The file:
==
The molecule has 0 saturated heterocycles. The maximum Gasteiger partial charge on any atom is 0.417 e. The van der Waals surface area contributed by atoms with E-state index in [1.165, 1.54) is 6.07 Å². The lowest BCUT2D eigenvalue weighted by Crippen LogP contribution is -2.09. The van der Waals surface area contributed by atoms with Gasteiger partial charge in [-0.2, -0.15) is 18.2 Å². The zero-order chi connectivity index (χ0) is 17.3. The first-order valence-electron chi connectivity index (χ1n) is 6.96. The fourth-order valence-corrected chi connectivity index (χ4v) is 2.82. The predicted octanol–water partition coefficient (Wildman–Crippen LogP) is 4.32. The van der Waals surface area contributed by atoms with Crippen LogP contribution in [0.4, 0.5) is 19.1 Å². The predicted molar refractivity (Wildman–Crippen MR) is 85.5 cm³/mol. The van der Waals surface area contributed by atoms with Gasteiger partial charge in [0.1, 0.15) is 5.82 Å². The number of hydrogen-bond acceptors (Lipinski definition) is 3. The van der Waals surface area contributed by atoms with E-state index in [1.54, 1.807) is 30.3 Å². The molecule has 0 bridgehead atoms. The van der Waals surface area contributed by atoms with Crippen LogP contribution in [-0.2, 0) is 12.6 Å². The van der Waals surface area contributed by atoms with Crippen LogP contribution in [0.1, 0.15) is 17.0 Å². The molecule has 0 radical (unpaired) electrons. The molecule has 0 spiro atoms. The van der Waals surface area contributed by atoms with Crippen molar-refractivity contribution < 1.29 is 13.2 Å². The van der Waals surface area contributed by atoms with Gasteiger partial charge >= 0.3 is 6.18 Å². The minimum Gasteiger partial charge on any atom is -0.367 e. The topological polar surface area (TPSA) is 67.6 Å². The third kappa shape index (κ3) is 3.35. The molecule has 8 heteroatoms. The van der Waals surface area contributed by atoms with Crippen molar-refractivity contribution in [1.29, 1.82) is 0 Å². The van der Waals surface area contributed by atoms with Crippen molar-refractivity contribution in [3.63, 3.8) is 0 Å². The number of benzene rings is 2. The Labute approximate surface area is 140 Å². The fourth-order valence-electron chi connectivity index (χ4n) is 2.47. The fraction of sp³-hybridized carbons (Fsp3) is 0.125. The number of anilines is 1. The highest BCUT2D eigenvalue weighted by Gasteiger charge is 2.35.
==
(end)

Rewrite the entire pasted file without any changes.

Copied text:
The molecule has 0 saturated heterocycles. The maximum Gasteiger partial charge on any atom is 0.417 e. The van der Waals surface area contributed by atoms with E-state index in [1.165, 1.54) is 6.07 Å². The lowest BCUT2D eigenvalue weighted by Crippen LogP contribution is -2.09. The van der Waals surface area contributed by atoms with Gasteiger partial charge in [-0.2, -0.15) is 18.2 Å². The zero-order chi connectivity index (χ0) is 17.3. The first-order valence-electron chi connectivity index (χ1n) is 6.96. The fourth-order valence-corrected chi connectivity index (χ4v) is 2.82. The predicted octanol–water partition coefficient (Wildman–Crippen LogP) is 4.32. The van der Waals surface area contributed by atoms with Crippen LogP contribution in [0.4, 0.5) is 19.1 Å². The predicted molar refractivity (Wildman–Crippen MR) is 85.5 cm³/mol. The van der Waals surface area contributed by atoms with Gasteiger partial charge in [0.1, 0.15) is 5.82 Å². The number of hydrogen-bond acceptors (Lipinski definition) is 3. The van der Waals surface area contributed by atoms with E-state index in [1.54, 1.807) is 30.3 Å². The molecule has 0 bridgehead atoms. The van der Waals surface area contributed by atoms with Crippen LogP contribution in [-0.2, 0) is 12.6 Å². The van der Waals surface area contributed by atoms with Crippen LogP contribution in [0.1, 0.15) is 17.0 Å². The molecule has 0 radical (unpaired) electrons. The molecule has 0 spiro atoms. The van der Waals surface area contributed by atoms with Crippen molar-refractivity contribution < 1.29 is 13.2 Å². The van der Waals surface area contributed by atoms with Gasteiger partial charge >= 0.3 is 6.18 Å². The minimum Gasteiger partial charge on any atom is -0.367 e. The topological polar surface area (TPSA) is 67.6 Å². The third kappa shape index (κ3) is 3.35. The molecule has 8 heteroatoms. The van der Waals surface area contributed by atoms with Crippen molar-refractivity contribution in [1.29, 1.82) is 0 Å². The van der Waals surface area contributed by atoms with Crippen molar-refractivity contribution in [3.63, 3.8) is 0 Å². The number of benzene rings is 2. The Labute approximate surface area is 140 Å². The fourth-order valence-electron chi connectivity index (χ4n) is 2.47. The fraction of sp³-hybridized carbons (Fsp3) is 0.125. The number of anilines is 1. The highest BCUT2D eigenvalue weighted by Gasteiger charge is 2.35.